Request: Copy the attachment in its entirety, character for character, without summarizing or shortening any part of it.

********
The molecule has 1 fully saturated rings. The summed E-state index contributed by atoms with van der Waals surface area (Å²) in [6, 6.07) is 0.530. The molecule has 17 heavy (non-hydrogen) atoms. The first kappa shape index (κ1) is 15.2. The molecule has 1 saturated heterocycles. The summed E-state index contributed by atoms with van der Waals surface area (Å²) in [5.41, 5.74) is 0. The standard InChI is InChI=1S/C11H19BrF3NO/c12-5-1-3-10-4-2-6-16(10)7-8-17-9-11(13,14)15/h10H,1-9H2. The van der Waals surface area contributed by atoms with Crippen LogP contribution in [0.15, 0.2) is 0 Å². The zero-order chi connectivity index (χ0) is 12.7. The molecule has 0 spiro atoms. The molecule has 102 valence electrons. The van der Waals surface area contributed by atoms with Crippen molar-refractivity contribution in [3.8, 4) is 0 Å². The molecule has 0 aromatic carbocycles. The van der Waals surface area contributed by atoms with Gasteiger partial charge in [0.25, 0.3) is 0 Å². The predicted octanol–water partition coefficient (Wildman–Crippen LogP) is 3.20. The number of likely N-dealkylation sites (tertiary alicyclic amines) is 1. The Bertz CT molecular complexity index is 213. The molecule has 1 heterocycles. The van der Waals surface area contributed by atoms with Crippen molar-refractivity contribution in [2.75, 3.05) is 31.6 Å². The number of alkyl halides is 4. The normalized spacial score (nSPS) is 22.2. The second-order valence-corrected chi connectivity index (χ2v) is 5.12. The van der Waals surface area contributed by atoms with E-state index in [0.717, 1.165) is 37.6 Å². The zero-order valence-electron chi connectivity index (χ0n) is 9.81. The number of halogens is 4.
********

The molecule has 1 fully saturated rings. The summed E-state index contributed by atoms with van der Waals surface area (Å²) in [6, 6.07) is 0.530. The molecule has 17 heavy (non-hydrogen) atoms. The first kappa shape index (κ1) is 15.2. The molecule has 1 saturated heterocycles. The summed E-state index contributed by atoms with van der Waals surface area (Å²) in [5.41, 5.74) is 0. The standard InChI is InChI=1S/C11H19BrF3NO/c12-5-1-3-10-4-2-6-16(10)7-8-17-9-11(13,14)15/h10H,1-9H2. The van der Waals surface area contributed by atoms with Crippen LogP contribution in [0.15, 0.2) is 0 Å². The zero-order chi connectivity index (χ0) is 12.7. The molecule has 0 spiro atoms. The molecule has 102 valence electrons. The van der Waals surface area contributed by atoms with Crippen molar-refractivity contribution in [3.8, 4) is 0 Å². The molecule has 0 aromatic carbocycles. The van der Waals surface area contributed by atoms with Gasteiger partial charge in [0.25, 0.3) is 0 Å². The predicted octanol–water partition coefficient (Wildman–Crippen LogP) is 3.20. The number of likely N-dealkylation sites (tertiary alicyclic amines) is 1. The Bertz CT molecular complexity index is 213. The molecule has 1 heterocycles. The van der Waals surface area contributed by atoms with Crippen molar-refractivity contribution in [2.75, 3.05) is 31.6 Å². The number of alkyl halides is 4. The normalized spacial score (nSPS) is 22.2. The second-order valence-corrected chi connectivity index (χ2v) is 5.12. The van der Waals surface area contributed by atoms with E-state index in [0.717, 1.165) is 37.6 Å². The zero-order valence-electron chi connectivity index (χ0n) is 9.81. The number of halogens is 4.